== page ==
The professed goal of the EU’s expansion policy is to “bring the continent closer together.” But the emphasis of negotiations with Albania focuses on a rigorous set of economic and political reforms. Plenty of Albanians believe the EU is more interested in forcibly reforming Albania than in welcoming it into its club. Indeed, when concrete progress toward enlargement gets delayed over and over again—and it becomes clear internal EU strife is mainly to blame—it’s easy to wonder whether this club is something the country should be striving for in the first place. In June, the EU once again delayed launching nitty-gritty negotiations, the last step before membership, with Albania and its neighbor North Macedonia.

This is where we get back to Rama’s sweatpants in Brussels. “To answer your question about my clothes, I told you, I didn’t want to adapt my taste to a politically correct costume,” he explained. “You are who you look like.”

“Europe is becoming more and more a victim of its own way of functioning. In a space where you have I don’t know how many elections happening at the same time and where politicians lead by polls and not goals, the inner dynamics of these countries become more important than consensus-building by enlargement.”

Even as Rama is getting tired of dealing with the EU’s obstinance, many Albanians are tired of being reduced to “the Rama Show” abroad. Critics say he allowed the country’s vast resources—including its significant coastline—to fall into the hands of moneyed elite while regular Albanians continue to suffer or leave the country in large numbers for better opportunities in the West.

“Europeans have little to no knowledge about Albania,” explained Edlira Gjoni, head of the Impact Centre nonprofit in Tirana. “Many officials who visit Albania think that Edi Rama is a great political leader and that we Albanians can’t realize how good of a politician he is when we criticize him.”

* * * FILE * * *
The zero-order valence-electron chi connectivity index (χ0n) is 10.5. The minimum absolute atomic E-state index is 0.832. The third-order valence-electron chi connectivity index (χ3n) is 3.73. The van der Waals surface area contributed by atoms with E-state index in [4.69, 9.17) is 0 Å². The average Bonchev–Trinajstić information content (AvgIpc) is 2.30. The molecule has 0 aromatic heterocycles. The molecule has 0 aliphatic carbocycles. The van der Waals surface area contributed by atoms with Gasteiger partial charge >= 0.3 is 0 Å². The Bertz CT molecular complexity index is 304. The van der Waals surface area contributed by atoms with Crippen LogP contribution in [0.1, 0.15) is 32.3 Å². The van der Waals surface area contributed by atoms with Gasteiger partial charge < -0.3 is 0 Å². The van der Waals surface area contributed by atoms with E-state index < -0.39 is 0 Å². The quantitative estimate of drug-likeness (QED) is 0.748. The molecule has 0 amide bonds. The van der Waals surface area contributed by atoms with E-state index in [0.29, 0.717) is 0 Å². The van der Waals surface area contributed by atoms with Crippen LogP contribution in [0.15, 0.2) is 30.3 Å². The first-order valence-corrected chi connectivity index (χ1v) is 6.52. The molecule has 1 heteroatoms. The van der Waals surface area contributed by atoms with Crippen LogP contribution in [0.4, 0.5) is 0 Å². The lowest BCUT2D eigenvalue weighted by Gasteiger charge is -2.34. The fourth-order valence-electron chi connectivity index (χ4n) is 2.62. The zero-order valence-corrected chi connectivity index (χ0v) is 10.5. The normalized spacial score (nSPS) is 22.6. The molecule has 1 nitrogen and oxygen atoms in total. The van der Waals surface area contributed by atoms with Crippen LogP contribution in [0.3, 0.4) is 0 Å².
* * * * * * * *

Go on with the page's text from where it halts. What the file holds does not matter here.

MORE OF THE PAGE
There is an evident disconnect between how Albania sees itself and how the rest of Europe or the world sees it. This is best captured by Albanians’ relationship to religion. Albanians in the country are roughly divided with about 10 percent being Roman Catholic, around 7 percent being Eastern Orthodox and about 59 percent being Muslim. As Albanians often painstakingly try to explain to foreigners, religion has never been a part of their contemporary national identity, and many of them are actively secular or even atheists. (In part, this is because the abolishment of religion was a key part of Hoxhaism, which declared Albania the first atheist state in the world.) As a result, certain strains of populism across the EU—such as intense ties to a Christian identity expressed across the union—make little sense to Albanians and have no equivalent in their country.

Albanian identity often also makes little sense to other Europeans. Gjoni recounted an incident of hosting European Parliament members in the country who walked around the modern capital and asked her why more women weren’t “wearing hijabs.” “When I follow debates at the European Parliament about Albania, I am fascinated and shocked by how little people know about Albania and how many prejudices the people who will decide our fate in the European Union have about us,” she explained. In his effort to bridge the gap between Albanian and European identity, Rama often claims “the religion of Albanians is Europeanism.”

Lea Ypi, a professor at the London School of Economics and Political Science, said most countries that do not play an oversized role in global, or even European politics, need to know more about the world than the world knows about them. “This may be typical of small nations—small nations have to be aware of large nations more than the other way around because for the former, it is an existential matter, a matter of survival in the chaos of history,” she said.

Until the world, or Europe, catches up with Albania, they might have to be satisfied with having the most out-there politician leading their country. In his own words: “The great thing about this country is that it’s never boring, and I hope it will never be.”

Una Hajdari is a journalist focused on identity, nationalism, and conflict in Central and Eastern Europe and the Balkans, particularly in former socialist countries.

Aleksandar Brezar is a print, TV and radio journalist formerly based in Brussels now mainly reporting on southeastern Europe.